Shows & Tickets


This year will mark the Ramona Rodeos’ 37th year in operation. We are proud to offer a TOP NOTCH PRCA rodeo with some of the greatest cowboys around.
Our event boasts the Professional attitude with the BEST hometown hospitality you will find at a rodeo.
All proceeds generated from our rodeo go right back into our BEAUTIFUL non-profit Rodeo Park.
We look forward to opening our gates to you and your family and friends to enjoy our BEAUTIFUL community and our FANTASTIC hometown Rodeo experience.

Featured Acts

Bobby Kerr Mustang Act

Bobby Kerr – Mustang Act

Bobby has been in horse training for over 40 years. He has trained and shown Reining, Roping, Working Cow Horse and Cutting. He is the also Founder of the Texas Cowboy Hall of Fame (TCHF) now located in the Stockyards in Fort Worth, Texas. You may have even seen Bobby and his Mustangs Poncho or Maypop on television since they were on Good Morning America promoting the National Geographic Wild Mini Series Mustang Millionaire on which Bobby was a featured cast member.

Bobby has also collected the following awards and accolades:

  • Fan Favorite in the 2011 Supreme Extreme Mustang Makeover
  • Champion-Legends Division of the 2012 Supreme Extreme Mustang Makeover
  • 2012 Supreme Extreme Mustang Makeover Fan Favorite (Maypop)
  • 2012 IPRA Contract Act Showcase Winner – Dress Class
  • 2013 2nd Place and 3rd Place Winner in the Mustang Million
  • 2015 and 2016, Bobby was nominated in the Top 5 for PRCA Specialty Act of the Year
  • 2016 NFR Specialty Act Winner

Maypop is a six year-old Mustang, captured in Tobin Range, Nevada. After picking up Maypop from Paul’s Valley, Oklahoma and starting the bonding process with him, Bobby became alarmed at the unusual aggressive kicking that Maypop displayed when he was startled by something coming up behind him. Scar tissue in both eyes limited his vision and so he would kick out at anything he was not sure about. That’s how he got his name, because he “may pop ya” if he was startled. Bobby discovered that Maypop was legally blind.  But that hasn’t stopped either of them from performing at the highest levels of the rodeo circuit and collecting awards along the way. In fact, Maypop has become the perfect horse through bonding and the special trust that he developed with Bobby. He is willing and gentle and an special part of the family. Bobby and Maypop won the 2012 Supreme Extreme Mustang Makeover and were voted Fan Favorite.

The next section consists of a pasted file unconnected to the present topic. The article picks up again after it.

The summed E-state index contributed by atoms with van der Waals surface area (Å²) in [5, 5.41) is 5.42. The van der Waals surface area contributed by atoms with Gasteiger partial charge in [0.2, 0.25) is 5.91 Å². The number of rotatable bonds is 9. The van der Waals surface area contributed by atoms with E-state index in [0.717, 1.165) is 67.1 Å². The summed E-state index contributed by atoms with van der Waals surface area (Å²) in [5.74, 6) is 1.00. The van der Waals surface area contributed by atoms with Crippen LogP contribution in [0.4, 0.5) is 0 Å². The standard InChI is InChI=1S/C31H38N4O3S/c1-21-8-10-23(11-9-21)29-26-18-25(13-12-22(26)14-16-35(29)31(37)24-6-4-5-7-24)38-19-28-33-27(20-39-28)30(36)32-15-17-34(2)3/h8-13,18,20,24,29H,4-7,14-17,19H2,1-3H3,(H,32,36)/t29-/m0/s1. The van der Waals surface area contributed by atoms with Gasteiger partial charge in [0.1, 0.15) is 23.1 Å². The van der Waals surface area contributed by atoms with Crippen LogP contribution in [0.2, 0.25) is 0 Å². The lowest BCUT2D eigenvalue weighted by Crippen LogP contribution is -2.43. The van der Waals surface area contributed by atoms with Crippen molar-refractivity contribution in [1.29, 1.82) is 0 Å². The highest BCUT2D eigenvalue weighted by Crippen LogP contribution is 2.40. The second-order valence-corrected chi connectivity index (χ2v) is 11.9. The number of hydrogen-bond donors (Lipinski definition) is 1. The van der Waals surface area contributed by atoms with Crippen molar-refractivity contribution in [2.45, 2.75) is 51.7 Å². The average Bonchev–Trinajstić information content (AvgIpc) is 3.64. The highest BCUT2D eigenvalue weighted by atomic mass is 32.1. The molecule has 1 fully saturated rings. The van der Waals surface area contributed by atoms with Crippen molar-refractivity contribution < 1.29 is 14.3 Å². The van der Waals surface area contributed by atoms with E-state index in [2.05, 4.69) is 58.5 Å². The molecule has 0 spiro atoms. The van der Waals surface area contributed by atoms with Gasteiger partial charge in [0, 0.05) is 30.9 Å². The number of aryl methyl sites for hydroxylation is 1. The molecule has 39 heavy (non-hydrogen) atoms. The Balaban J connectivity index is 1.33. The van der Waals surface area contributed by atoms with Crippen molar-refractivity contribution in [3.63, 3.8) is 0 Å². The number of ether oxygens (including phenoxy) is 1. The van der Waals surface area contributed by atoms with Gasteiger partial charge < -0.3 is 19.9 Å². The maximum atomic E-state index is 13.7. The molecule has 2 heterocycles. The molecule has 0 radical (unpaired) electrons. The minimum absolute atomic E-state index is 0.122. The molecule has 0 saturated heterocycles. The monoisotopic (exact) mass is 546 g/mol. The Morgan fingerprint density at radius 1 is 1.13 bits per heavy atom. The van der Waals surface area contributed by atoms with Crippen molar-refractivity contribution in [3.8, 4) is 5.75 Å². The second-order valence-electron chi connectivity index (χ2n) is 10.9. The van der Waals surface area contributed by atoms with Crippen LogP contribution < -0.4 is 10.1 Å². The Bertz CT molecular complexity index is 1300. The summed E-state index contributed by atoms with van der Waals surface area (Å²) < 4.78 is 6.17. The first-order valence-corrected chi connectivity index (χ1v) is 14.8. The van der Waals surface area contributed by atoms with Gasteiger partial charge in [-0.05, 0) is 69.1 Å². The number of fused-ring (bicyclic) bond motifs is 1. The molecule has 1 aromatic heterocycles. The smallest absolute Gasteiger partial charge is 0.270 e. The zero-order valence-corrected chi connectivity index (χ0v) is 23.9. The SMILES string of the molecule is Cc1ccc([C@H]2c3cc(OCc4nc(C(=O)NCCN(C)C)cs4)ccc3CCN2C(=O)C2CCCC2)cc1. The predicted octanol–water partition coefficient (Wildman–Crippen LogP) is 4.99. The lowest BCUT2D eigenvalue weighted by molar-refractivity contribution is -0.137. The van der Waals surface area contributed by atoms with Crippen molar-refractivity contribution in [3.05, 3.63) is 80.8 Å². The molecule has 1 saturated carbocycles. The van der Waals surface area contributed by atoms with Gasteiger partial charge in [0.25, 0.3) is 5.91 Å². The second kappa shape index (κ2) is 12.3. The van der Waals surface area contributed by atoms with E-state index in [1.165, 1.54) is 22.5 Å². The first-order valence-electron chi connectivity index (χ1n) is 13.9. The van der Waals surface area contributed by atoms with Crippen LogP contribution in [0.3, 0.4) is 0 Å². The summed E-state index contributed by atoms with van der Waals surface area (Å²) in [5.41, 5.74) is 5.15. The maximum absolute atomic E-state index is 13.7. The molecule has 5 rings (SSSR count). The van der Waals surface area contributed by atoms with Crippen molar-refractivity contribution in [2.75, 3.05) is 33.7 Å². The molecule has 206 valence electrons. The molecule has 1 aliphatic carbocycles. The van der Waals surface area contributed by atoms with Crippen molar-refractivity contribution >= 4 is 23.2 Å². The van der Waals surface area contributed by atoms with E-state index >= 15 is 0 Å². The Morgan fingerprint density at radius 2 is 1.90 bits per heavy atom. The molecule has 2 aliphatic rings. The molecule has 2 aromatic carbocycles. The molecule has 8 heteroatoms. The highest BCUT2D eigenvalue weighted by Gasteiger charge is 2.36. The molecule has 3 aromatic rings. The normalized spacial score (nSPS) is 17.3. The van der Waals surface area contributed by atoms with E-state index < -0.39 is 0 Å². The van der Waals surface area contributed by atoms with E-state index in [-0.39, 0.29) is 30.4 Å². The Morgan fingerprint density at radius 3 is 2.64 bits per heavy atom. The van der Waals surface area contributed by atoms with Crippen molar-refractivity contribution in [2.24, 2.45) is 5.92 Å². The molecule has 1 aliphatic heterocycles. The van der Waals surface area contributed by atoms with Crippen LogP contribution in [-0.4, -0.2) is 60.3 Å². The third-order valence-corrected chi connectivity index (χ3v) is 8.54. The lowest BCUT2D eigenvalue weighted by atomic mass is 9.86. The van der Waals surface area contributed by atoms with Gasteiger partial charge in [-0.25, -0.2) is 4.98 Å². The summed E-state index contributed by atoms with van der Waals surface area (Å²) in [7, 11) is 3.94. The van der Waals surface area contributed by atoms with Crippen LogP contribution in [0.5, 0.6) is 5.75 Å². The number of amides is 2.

Rider Kiesner

At age 25, Rider has collected a lifetime of awards including but not limited to:

  • 2X World Champion All-Around Western Performer
  • 4X World Champion Trick Roper
  • 2X World Champion Gun Spinner
  • 5X Wrangler National Finals Rodeo Specialty Act
  • 5X Cheyenne Frontier Days Rodeo Specialty Act
  • 3X for Dress Act of the Year in the PRCA

He’s performed in 49 States (he has yet to do a show in Hawaii) and 11 Countries including- Canada, Mexico, Japan, China, Oman, Dubai, Lebanon, Hong Kong, South Korea and Taiwan.

Rider grew up as a 5th generation cowboy, competing in youth and Little Britches Rodeos as far back as anyone can remember. He won his first buckle when he was just five years old. He was given a Will Rogers Trick Roping Kit for Christmas when he was 9 years old. Rider pushed the living room furniture back and watched the instructional video over and over until he had mastered each trick. He started performing locally and began performing in professional rodeo by the time he was 11 years old. Rider continues to practice Cowboy skills of trick roping, guns spinning and whip-cracking. In the early days of rodeo, trick-roping was held as a competition at most of the biggest rodeos in the nation. Rider competes at the nations’ largest competitions for trick-roping and gun-spinning.  Come out to the Ramona Rodeo and see Rider perform!

Rider Kiesner
Professional Rodeo Announcer – Bob Edmonds

Professional Rodeo Announcer – Bob Edmonds

With a lifetime of experience in the rodeo arena, Bob Edmonds is one of the most knowledgeable announcers in the business. Growing up in a stock contracting family, Bob learned early on the value of a good rodeo production. He has been involved in nearly every aspect of rodeo, but announcing and sharing his passion for rodeo is what Bob thoroughly enjoys. Bob has been announcing rodeos since 2001 and he earned his Professional Rodeo Cowboys Association (PRCA) card at the beginning of the 2006 season. His smooth, authentic and enthusiastic delivery of the rodeo events will keep even the most seasoned rodeo fan involved and entertained, all in a family friendly atmosphere.